Any form of disrespectful, insulting, physically and/or psychologically harmful behaviour infused with covert or overt aggression, inflicted upon another human being with the intent to hurt, constitutes as abuse.
Abuse, whether it’s physical or emotional, for the person on the receiving end, can have a devastating effect on their mental health and general well-being. And it can happen at home (domestic abuse), at work (workplace bullying), and it also happens on the shop floor (abusive customers), particularly during the present lockdown period.
Sometimes abuse is explicit, as when you can see the physical consequences of being attacked. However, at many other times the psychological wounds and scars from emotional abuse are not immediately visible to other people.
The signs of an emotionally abusive behaviour might not be even recognised by the victim for some time. Indeed, emotionally draining behaviours such as stonewalling or alternating between being kind, considerate, and short-tempered and contemptuous are confusing to start with, especially when such behaviour happens in the domestic environment.
But, basically any form of disrespectful, insulting, physically and/or psychologically harmful behaviour infused with covert or overt aggression, inflicted upon another human being with the intent to hurt, constitutes as abuse. And it often leads to anxiety, depression, or other psychological symptoms that may result in psychosomatic manifestations in the person who is subjected to such behaviour.
Good that emotional abuse has been recognised as a criminal offence in 2015.
Mostly, abuse occurs in situations where there is an asymmetric power balance partnership:
- In a domestic situation – you might be controlled and threatened financially by your partner;
- At work – your boss might give you unrealistic deadlines and threaten you with losing your job;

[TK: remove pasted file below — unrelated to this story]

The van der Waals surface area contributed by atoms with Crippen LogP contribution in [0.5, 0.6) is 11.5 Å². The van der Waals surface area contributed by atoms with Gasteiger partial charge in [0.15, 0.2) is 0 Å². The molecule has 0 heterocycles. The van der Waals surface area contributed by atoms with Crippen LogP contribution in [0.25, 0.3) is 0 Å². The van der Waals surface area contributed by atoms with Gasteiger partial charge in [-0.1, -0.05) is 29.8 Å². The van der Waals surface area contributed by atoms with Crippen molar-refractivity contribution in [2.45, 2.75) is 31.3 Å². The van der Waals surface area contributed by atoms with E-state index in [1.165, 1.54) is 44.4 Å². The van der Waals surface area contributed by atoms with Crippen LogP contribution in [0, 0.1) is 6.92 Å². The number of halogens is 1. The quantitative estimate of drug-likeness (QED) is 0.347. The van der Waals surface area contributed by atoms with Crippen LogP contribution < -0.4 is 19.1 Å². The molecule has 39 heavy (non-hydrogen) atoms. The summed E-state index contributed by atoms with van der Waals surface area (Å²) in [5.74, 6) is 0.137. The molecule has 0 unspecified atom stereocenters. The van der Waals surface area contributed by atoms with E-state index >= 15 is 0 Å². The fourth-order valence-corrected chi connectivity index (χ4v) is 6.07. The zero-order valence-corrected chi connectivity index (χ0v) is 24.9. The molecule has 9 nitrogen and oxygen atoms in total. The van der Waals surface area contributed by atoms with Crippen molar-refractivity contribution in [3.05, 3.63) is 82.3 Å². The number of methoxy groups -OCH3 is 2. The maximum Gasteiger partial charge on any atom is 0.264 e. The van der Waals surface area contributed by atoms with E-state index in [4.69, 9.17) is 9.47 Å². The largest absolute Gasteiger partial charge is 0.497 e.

- And in store – the customer is always right. Well, except that this motto can be wrong, because of certain behaviours that actually differentiate unhappy customers from the one who’s abusive.
Abusive customers are nothing new. Some people are impulsive and quickly become rude and unreasonable. It’s true though that bad customer service can trigger negative emotions. However, this doesn’t mean that as a customer you are entitled to get into an aggressive fit throwing abuse around at the customer service team, especially when many of the retail workers feel the same uncertainty and pressure, as anyone else, from the current situation.
There are reported cases of abusive customers manifesting racism, verbal abuse, and dangerous behaviour including spitting, coughing and sneezing at other people during the lockdown.
And with the new rule on masks being mandatory in shops from 24th July, plus with people being divided in their views on mask protection, it remains to be seen how some customers will react when they are reminded by the staff to put their mask on, or are not allowed in store if they don’t have one.
Let’s just hope that everybody will follow the rules without provoking conflicts.
Abuse can come in all shapes and sizes regardless of whether it happens at home, work or in public places, such as our stores and supermarkets. Here are the most common markers of abusive behaviour:
Swearing, shouting, name calling and/or aggressive body language, or being sexist, racist or homophobic, are designed to manipulate, breed fear and coerce the person into whatever the abuser demands. Also, abusive threats and sarcasm can be perpetuated via social media.
Denial and blaming
The abuser might deny any wrongdoing, can blame the victim for the abusive behaviour telling them that they deserved it. Basically, whether consciously or subconsciously the abuser tries to normalise their behaviour as if it’s not a big deal.
Not giving a second thought about how you might feel, the abuser will choose to humiliate you with degrading comments that make you worthless. The main aim here is to tell you that they don’t need you, but you need them.
Regardless of whether the abuse happens at work or home or any public place, if you are repeatedly exposed to intimidation and abusive behaviour your mental health can deteriorate. Recognising abusive behaviour for what it is and taking appropriate action to stand up for and protect yourself is therefore imperative. Mental health matters and it’s perfectly OK to ask for help.
And to that end, I’d like to invite you to join my webinar session ‘Wellness with Zana – How to Protect Your Mental Health During COVID-19’, next Thursday 23rd July at 1pm. I will be talking about some of the most important factors that support good mental health and well-being. Please click here to reserve your free seat.
Image credit: Freepik
Zana Busby is an experienced psychologist and author, having spent over 20 years studying and practising psychology and psychotherapy.
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